Earth Day 2020

Earth Day 2020

50th Anniversary of Earth Day:  Thinking Globally, Acting LocallyWhat a magnificent place to live.

[gdlr_dropcap type=”circle” color=”#ffffff” background=”#cd853f”]F[/gdlr_dropcap]or 50 years, Earth Day has united people around the urgent need to protect our planet.   A movement that has grown to involve 190 nations began in the United States on April 22, 1970, when Gaylord Nelson, U.S. Senator from Wisconsin, set about planning a “national teach-in on the environment.”  Events were held throughout the country and a movement was begun. Twenty million Americans, 10% of the nation’s population, came out to participate in that very first Earth Day.

In December,1970, Congress passed the first Clean Air Act with only one dissenting vote.  “Other immediate outcomes included the passage of the Clean Water Act and the Endangered Species Act, the establishment of the EPA and the National Oceanic and Atmospheric Administration, the banning of DDT, the removal of lead from gasoline, and the passage of the Toxic Substances Control Act and the Marine Mammal Protection Act. Together, they transformed modern America more fundamentally than any other governmental action, with the possible exception of the New Deal.” (Hayes, 2020)

Fifty years later, there is a renewed sense of urgency this Earth Day, as climate change affects and threatens life on our planet home.  The theme for Earth Day 2020 is Climate Action.  Such an enormous challenge brings many to adopt a “think globally, act locally” plan of action.  Born right here in Cedar Mountain is just such a thriving and growing group of concerned citizens, called Moving to Conservers.

In the fall of 2017, with the mission of “Study, Conversation & Local Action,” founders Kim Coram and John Wiseman started having zero-waste potluck dinners with a few friends and for starters studied the Post Carbon Institute’s online video course Think Resilience.  As part of the thought-provoking study, focused on sustainability and life after fossil fuels, the course had the group answer the question, “What do you wish you had learned to do in school?”  Almost all involved said they wanted to know how to grow their own food.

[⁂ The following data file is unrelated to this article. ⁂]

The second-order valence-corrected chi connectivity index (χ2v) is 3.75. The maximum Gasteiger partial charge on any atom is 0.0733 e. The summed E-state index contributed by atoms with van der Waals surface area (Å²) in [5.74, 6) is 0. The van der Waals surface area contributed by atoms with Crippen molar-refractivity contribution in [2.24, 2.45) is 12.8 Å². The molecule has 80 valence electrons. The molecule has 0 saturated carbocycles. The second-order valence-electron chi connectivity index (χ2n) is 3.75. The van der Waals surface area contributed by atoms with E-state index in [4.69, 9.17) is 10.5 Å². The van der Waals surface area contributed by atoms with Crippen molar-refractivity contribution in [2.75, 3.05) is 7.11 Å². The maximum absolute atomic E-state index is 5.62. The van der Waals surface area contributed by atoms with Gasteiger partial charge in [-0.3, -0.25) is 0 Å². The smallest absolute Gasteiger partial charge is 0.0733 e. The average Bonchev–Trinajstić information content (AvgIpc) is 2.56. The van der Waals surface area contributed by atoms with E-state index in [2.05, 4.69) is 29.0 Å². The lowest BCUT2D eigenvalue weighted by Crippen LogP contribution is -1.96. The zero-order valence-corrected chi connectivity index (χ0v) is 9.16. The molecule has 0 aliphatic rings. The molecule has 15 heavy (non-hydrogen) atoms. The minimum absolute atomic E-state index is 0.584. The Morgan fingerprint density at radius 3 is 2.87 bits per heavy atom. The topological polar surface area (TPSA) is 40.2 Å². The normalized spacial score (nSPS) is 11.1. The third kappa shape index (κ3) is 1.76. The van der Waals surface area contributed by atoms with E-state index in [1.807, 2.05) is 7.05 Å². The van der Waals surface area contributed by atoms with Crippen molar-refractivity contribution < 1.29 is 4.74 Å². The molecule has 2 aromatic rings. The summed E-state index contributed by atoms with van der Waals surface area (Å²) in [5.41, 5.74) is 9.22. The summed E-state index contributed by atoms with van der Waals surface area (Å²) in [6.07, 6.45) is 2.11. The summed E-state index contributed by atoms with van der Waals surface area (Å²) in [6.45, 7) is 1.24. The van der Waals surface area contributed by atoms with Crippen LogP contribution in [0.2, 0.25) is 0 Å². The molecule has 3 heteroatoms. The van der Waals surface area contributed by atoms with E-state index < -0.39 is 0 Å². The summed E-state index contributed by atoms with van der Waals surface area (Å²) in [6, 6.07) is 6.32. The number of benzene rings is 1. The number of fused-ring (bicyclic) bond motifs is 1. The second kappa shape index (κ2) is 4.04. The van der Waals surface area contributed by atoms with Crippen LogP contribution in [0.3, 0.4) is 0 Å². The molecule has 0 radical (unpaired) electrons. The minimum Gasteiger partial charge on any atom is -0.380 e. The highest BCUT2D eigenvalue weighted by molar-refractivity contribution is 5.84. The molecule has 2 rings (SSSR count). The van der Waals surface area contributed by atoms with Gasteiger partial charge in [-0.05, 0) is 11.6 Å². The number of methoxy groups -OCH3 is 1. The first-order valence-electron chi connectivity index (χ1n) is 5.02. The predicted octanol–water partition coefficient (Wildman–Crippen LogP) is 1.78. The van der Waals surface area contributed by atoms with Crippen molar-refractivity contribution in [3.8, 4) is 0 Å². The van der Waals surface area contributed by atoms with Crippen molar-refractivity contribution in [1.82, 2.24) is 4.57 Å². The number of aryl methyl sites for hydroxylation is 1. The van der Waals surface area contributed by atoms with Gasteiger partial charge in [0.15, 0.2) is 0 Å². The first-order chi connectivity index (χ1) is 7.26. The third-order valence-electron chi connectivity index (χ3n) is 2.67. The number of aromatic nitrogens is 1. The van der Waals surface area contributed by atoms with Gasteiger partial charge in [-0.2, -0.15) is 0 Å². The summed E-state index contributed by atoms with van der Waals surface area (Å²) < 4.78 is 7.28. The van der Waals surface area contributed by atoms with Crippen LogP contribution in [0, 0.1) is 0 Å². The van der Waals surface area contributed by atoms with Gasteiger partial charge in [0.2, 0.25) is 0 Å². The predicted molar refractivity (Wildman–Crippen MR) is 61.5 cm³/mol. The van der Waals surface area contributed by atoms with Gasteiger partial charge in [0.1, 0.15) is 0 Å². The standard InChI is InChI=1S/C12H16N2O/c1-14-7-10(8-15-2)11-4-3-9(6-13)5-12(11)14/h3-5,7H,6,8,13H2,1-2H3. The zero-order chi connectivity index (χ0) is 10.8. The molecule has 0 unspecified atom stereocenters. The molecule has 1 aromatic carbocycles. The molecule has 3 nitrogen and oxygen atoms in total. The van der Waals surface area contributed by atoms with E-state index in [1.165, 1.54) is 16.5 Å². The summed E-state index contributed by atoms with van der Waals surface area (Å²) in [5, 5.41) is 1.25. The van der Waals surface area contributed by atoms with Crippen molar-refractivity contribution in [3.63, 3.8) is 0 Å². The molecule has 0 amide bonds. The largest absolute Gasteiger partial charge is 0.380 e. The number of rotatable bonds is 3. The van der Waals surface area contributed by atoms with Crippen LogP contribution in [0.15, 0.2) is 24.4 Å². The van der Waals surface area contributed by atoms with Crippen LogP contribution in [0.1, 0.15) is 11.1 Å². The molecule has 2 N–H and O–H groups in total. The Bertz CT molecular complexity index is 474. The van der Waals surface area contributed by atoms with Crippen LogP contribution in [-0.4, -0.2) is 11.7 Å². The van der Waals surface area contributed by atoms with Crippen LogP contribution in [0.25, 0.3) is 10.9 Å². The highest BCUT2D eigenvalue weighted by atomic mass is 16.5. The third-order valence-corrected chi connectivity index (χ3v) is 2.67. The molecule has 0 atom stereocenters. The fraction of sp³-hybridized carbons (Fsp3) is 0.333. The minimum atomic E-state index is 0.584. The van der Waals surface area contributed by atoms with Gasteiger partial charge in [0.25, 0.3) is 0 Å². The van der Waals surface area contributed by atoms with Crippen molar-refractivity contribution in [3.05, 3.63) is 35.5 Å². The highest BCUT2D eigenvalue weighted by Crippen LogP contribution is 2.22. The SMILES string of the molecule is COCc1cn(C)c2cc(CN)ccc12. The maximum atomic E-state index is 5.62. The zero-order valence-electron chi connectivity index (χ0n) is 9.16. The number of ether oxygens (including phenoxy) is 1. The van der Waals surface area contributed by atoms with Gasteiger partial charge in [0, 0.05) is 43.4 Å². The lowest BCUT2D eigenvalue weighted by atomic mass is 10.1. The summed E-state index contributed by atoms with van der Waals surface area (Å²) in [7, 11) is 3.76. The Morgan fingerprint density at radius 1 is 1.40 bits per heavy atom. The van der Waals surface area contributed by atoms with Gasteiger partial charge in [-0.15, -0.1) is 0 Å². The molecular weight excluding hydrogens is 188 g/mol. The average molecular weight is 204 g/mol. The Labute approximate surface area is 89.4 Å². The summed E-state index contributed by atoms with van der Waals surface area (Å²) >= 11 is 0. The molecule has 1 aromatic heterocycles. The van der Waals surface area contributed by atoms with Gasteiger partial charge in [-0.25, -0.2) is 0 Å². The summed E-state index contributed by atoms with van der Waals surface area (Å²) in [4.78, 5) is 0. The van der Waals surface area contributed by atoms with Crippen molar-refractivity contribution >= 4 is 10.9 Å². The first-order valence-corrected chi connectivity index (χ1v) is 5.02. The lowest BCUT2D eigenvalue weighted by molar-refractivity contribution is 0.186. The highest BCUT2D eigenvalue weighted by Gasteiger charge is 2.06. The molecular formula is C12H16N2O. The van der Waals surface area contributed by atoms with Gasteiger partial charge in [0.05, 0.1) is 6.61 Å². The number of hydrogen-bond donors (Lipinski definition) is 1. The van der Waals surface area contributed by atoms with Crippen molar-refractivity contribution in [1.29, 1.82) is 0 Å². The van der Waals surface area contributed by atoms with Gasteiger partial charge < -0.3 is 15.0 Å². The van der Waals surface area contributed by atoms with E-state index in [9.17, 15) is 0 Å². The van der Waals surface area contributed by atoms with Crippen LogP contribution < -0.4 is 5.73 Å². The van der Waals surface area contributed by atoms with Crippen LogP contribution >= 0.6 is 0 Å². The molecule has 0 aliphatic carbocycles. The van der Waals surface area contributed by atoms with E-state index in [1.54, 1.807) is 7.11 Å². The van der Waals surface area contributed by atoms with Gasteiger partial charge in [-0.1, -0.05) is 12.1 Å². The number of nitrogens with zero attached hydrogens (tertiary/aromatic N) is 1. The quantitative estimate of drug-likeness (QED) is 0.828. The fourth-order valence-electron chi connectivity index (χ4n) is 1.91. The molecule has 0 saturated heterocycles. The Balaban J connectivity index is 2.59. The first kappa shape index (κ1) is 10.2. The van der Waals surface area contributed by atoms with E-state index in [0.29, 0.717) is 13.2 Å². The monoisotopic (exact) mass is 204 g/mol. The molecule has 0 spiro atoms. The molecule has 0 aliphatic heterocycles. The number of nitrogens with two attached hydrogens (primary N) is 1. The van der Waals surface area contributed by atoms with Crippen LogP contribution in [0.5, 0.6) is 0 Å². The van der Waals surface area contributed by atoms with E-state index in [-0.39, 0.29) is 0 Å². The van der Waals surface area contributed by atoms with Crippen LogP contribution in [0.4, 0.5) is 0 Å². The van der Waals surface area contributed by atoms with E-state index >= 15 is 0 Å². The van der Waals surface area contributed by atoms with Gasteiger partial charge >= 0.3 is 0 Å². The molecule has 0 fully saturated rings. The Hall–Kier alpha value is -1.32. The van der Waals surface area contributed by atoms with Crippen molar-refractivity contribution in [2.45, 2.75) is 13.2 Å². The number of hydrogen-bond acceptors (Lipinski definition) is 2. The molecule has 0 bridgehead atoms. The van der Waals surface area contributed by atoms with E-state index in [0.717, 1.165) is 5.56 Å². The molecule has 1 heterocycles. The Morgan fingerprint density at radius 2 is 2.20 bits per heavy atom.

Coram describes these early days: “As a group, Conservers started to study how to make soil for growing food locally and did we learn a lot!  The first thing we realized was that a huge amount of raw materials, food scraps, etc. were being thrown into the landfill.  Since then, we have worked to divert scraps from the landfill to those who can use them.”

A county waste management representative estimates that these composting projects launched by Moving to Conservers and other efforts have added eight months or more capacity, or lifespan, at the county landfill.   According to Coram and Wiseman, “Our goal is to make this the last landfill Transylvania County will ever need by making it last forever!”

Conservers’ local projects and programs have grown and branched and blossomed into a broad array of services, among them a well-attended county symposium on composting and zero-waste that included:

  • an essay contest (20 entries, ages 8 to 60+),
  • a seed swap,
  • movie screenings at our public library,
  • a fermenting workshop,
  • a sewing session at Cup & Saucer where cloth napkins were made to replace use of paper,
  • a presentation on plant-based diets,
  • the establishment of an Outdoor Adventure Camp for Rise & Shine’s summer program and a weekly Hiking Club on Fridays during the school year.
  • A monthly educational series has been established and announced on the organization website.

The latest realization of its efforts to build sustainability locally is the opening of Transylvania Shares, a community resource that shares all sorts of items with the goal of reducing individual consumption and promoting equality of access.  Currently housed in a room at The Canteen in Cedar Mountain one can, on a modest membership basis, “check out” gardening tools, camping gear, canning equipment, place settings down to the last fork for weddings, fundraisers, large meetings and the like.

Coram and Wiseman agree that the most important lesson they’ve learned through Moving to Conservers is the significant power we each possess in making decisions about creating the environment we want to live in, decisions about how to make a difference from the products we choose to the efforts we take on in order to live in closer harmony with the earth.

More information, photos and projects are found on the web site,